If you're having trouble figuring out what effects Donald Trump's incoming administration might have on American startups, you’re not alone. The president-elect's planned policies, or lack thereof, have been delivered stream-of-consciousness-style in tweets, interviews, and offhand remarks, offering a scattershot and often contradictory message from one day to the next. For entrepreneurs and workers in the broader startup community, the uncertainty has left many in a protracted state of post-election anxiety.
But all hope for clarity is not lost. Despite the lack of consistency, there are a few key initiatives that Trump has repeated throughout the campaign, some of which experts believe could negatively impact tech startups—and innovative business in general. Provided Trump is able to follow through on some of his promises, here are three areas that may be especially problematic:
Jeffrey Gordon, a professor of business law at Columbia University, notes that Trump’s desire to close borders could negatively affect the ability of tech companies and startups to attract overseas talent. "[It would mean] less openness to relaxing visa restrictions on highly skilled foreign workers, so the existing talent will become more expensive and overall industry dynamics will slow," Gordon tells Fast Company.
Tech companies in particular like to bring in specialized workers on H-1B visas, which allow immigrants to work in the United States. Opponents like Trump accuse tech companies of looking for cheap overseas labor, but many of the big tech companies say they just want to find the hottest global talent.
Whatever the case, what’s becoming apparent is that many of those workers are starting their own companies. Immigrants are heading up fast-growing U.S. businesses in a big way, the National Foundation for American Policy reported earlier this year. According to the report, the United States has 87 startups valued at $1 billion or more, and over half of them—44 startups—were launched by immigrants.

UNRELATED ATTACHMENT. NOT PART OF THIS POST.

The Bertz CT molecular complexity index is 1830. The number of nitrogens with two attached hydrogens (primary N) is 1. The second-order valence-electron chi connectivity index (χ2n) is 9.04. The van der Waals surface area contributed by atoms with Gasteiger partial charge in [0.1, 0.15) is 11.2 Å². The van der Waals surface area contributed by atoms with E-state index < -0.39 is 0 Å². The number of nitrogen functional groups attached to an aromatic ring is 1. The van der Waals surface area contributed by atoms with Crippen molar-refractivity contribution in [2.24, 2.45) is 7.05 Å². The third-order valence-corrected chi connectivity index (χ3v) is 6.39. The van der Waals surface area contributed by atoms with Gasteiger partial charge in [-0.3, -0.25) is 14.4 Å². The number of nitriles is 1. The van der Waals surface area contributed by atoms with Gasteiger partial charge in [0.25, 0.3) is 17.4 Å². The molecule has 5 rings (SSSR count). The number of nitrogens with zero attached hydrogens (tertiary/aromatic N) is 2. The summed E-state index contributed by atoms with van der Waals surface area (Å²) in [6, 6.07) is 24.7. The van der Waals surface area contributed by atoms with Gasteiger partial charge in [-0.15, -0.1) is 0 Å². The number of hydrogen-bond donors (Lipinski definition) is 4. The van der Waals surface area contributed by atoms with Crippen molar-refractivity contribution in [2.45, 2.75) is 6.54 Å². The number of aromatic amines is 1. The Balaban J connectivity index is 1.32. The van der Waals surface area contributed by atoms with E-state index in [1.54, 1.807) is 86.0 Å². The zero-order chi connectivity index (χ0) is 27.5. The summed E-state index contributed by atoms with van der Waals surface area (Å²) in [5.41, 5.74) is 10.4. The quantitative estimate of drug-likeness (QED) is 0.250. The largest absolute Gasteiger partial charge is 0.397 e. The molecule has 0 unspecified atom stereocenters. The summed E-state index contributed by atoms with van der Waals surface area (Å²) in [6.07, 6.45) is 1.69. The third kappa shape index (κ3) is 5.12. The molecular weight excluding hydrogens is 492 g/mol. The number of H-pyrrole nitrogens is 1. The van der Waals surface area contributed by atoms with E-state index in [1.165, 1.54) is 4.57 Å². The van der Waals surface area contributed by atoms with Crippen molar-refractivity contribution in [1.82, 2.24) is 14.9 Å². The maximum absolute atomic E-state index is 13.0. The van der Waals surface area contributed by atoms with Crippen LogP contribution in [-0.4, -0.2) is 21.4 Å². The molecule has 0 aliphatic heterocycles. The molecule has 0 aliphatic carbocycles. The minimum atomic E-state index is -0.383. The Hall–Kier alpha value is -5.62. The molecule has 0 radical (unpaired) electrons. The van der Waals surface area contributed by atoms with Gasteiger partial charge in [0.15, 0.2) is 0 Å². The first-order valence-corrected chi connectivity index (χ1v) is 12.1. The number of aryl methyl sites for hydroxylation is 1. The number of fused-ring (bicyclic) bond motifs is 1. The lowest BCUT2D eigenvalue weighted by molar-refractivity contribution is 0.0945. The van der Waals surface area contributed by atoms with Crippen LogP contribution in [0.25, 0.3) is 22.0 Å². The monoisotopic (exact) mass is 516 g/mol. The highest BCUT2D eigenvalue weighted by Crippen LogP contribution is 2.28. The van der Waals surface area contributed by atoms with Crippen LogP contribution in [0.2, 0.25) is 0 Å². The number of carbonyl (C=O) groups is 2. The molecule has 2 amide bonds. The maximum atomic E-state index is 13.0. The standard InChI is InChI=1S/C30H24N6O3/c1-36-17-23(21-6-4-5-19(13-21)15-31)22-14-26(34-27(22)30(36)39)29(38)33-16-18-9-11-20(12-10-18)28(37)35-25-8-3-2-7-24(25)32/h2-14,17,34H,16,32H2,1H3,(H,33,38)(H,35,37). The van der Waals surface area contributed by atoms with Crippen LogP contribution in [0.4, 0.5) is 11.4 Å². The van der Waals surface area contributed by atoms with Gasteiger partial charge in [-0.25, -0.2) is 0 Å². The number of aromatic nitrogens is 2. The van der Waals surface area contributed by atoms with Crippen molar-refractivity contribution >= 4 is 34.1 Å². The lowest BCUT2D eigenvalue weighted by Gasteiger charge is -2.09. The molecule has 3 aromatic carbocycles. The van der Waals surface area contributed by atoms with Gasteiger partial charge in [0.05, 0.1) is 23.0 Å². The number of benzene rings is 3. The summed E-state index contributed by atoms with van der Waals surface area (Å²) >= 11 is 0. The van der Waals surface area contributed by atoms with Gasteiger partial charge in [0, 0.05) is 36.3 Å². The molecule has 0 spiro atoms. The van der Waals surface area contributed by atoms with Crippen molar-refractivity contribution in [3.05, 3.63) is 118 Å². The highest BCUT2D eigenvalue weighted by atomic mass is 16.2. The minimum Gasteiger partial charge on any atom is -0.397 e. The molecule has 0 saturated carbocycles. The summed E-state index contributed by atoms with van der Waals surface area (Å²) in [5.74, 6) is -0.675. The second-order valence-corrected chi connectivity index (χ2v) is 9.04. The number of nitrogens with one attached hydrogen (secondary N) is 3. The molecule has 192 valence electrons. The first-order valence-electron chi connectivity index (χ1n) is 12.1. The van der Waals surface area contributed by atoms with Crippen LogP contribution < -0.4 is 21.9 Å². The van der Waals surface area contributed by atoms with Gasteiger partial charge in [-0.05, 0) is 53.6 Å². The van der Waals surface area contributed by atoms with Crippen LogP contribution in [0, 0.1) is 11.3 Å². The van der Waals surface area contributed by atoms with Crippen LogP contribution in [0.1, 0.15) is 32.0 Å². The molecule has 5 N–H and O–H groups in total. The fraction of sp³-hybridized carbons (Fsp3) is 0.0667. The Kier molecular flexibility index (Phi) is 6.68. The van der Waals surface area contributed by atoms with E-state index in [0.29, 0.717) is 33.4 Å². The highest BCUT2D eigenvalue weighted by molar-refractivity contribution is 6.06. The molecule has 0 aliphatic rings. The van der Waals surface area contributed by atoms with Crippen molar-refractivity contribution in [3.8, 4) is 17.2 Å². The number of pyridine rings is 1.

Moreover, immigrants featured prominently in key management or product development teams in more than 70% of the startups cited. These startups, NFAP says, are also creating jobs—760 per company. Reducing the number of H-1B visas, or killing the program altogether, could have a significantly negative impact on the startup economy, essentially stunting the number of businesses that crop up every year.
On the bright side, in March, Trump told Fox News anchor Megyn Kelly that he would be willing to draw down his stance on high-skilled immigration despite a harder-line position stated on his website.
"I’m changing it and I’m softening the position because we have to have talented people in this country," he said in the interview.
Hardware startups, too, may face hurdles if Trump attempts to curb outsourced manufacturing. "Tech startups that intend to produce hardware will worry about the impact on Asian supply chains," writes Gordon via email. "This will also be true for established firms like Apple and thus will affect the Apple-specific startup ecosystem."
Trump has reportedly said he wants a 20% tax on imports and a 15% tax on outsourcing jobs. In particular, this taxation plan would hit hardware companies like Apple, Google, and Amazon especially hard. Such tax structures may also reduce trade between the U.S. and other countries, causing a slowdown in foreign sales for tech companies.